© Jeff Stacey | Last updated: 15 September 2016
1A5. God’s nature expressed as perfection:
Everything God created was absolutely flawless
1A5(title) God’s nature expressed as perfection
On completion of His creation, God inspected and declared it all to be “very good”, meaning perfect Gen 1:31a. So it all totally expressed the perfection of God’s own nature.
1A5(sub-title) Everything God created was absolutely flawless
How was God’s creation absolutely flawless? How did it express His perfection?
1A5(sub-title)(a) “Separations” within God’s creation
It has already been shown [1A1(b)(iii)] that various parts of God’s creation were seen and declared by Him to be “good” Gen 1:4,10,12,16-18,21,25.
There were also several occasions when God’s acts of creation involved separations of parts of it from each other, as follows:
# light from darkness Gen 1:4b
# waters above the sky from waters below it Gen 1:6-8a
# day from night and light from darkness (by creation of the sun, moon and stars) Gen 1:14a,16-18a
# the division of the river flowing from the Garden of Eden into four rivers Gen 2:10,11-14
Each of these separations involved the principle of complete contrast. This principle also applied to the perfection of God’s own nature, which involved some absolute distinctions.
1A5(sub-title)(b) God made the seventh day “holy”
What was meant by God making the seventh day “holy”? Gen 2:3a. This is the only occurrence of the word “holy” in the whole of Genesis! So it is not possible to develop its meaning at this point other than as outlined below.
The context is that God had completed His creation in six days, so He “rested” on the seventh day Gen 2:1-2. Then it was “because” of this resting that God “blessed” the seventh day and “made it holy” Gen 2:3. He was especially favouring the seventh day by setting it apart as totally different to the other six days.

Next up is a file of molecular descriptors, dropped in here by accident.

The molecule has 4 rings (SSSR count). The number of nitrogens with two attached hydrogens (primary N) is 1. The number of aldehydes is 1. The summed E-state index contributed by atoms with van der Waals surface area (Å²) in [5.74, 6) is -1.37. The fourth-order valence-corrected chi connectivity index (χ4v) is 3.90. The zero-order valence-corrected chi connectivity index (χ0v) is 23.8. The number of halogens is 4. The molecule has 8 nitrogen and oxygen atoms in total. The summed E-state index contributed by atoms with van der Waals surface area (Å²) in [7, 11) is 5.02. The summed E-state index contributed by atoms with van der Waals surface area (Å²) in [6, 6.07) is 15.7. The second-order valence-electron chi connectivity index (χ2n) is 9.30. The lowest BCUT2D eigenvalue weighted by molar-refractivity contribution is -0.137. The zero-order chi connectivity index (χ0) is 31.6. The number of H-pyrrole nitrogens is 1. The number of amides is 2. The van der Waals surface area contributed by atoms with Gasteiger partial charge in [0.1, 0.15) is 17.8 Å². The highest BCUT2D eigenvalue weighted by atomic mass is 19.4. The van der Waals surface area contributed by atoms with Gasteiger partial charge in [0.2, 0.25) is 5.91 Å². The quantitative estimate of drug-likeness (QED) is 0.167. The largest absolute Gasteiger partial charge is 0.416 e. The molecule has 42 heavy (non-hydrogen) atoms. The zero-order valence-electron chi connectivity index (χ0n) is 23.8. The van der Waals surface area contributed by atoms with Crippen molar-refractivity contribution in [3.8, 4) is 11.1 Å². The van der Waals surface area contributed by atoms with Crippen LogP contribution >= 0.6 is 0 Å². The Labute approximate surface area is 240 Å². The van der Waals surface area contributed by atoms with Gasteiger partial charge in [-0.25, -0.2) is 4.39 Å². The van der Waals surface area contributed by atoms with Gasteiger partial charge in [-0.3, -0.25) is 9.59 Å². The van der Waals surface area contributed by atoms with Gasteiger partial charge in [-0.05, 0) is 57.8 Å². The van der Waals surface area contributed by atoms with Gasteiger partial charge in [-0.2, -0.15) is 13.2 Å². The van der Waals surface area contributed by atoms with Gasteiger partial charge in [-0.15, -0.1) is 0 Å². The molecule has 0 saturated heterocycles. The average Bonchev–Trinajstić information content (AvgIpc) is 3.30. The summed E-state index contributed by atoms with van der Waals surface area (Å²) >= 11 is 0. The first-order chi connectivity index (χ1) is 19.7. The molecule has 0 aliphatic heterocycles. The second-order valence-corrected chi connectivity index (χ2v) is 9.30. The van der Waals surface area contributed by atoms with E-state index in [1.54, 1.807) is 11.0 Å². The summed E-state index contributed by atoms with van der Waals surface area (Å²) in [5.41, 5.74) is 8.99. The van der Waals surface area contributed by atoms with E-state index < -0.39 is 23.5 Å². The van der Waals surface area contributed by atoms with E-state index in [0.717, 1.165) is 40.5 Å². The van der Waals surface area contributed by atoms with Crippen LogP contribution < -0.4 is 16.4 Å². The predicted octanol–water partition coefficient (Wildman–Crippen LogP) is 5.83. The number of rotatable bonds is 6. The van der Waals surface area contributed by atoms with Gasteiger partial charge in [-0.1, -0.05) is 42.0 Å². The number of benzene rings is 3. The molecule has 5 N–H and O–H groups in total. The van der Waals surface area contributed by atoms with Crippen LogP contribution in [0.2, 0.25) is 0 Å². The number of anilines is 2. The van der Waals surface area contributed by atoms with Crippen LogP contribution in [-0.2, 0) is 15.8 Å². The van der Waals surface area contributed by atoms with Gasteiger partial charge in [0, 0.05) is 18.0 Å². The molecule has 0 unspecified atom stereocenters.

This making of the seventh day “holy” was the last of God’s great “separations” that distinguished aspects of His creation from each other. God made it a special, unique day.
1A5(sub-title)(c) The significance of the holiness of the seventh day
The holiness of the seventh day can be seen as symbolising God’s absolute “otherness” relative to all of His creation. By “resting” on the seventh day, God was distinguishing Himself from all that He had created. He had been completely involved with its creation and then with its ongoing existence. Yet He Himself existed before it, was absolutely superior to it and separate from it.
God had not been affected in any way by His creation activities. He was totally unchanged from how He had been prior to beginning them Gen 1:1. This also implied that in the future He could never be changed or compromised in any way by His creation or by whatever happened within it.
So by resting on the seventh day and making it holy, God was expressing the perfection of His own nature.
1A5(sub-title)(d) God’s expression of His perfection TO and THROUGH people
The perfection of God’s creation included the first two people, who were made in His own “image and likeness” Gen 1:26a,27. So God’s perfect nature was being expressed THROUGH them!
God had given Adam almost total freedom of interaction with his environment Gen 2:16. This freedom was expressed when God and Adam interacted with the animals and birds Gen 2:19b-20a.
But God had also told TO Adam that this perfection must not be violated by him Gen 2:17a. Adam was to maintain an absolute personal separation between himself and the forbidden fruit from the Tree of the Knowledge of Good and Evil. The ethical values of this Tree (good vs evil) represented the ultimate distinction and contrast between God’s perfect nature and all that was separate from it.
If Adam disobeyed God’s one command it would have disastrous, irreversible consequences Gen 2:17b. In fact these outcomes would involve life versus death – another total separation! Obviously this also applied to Eve. If it happened, God’s perfection would be demonstrated in absolute contrast to the whole of His evil-polluted creation.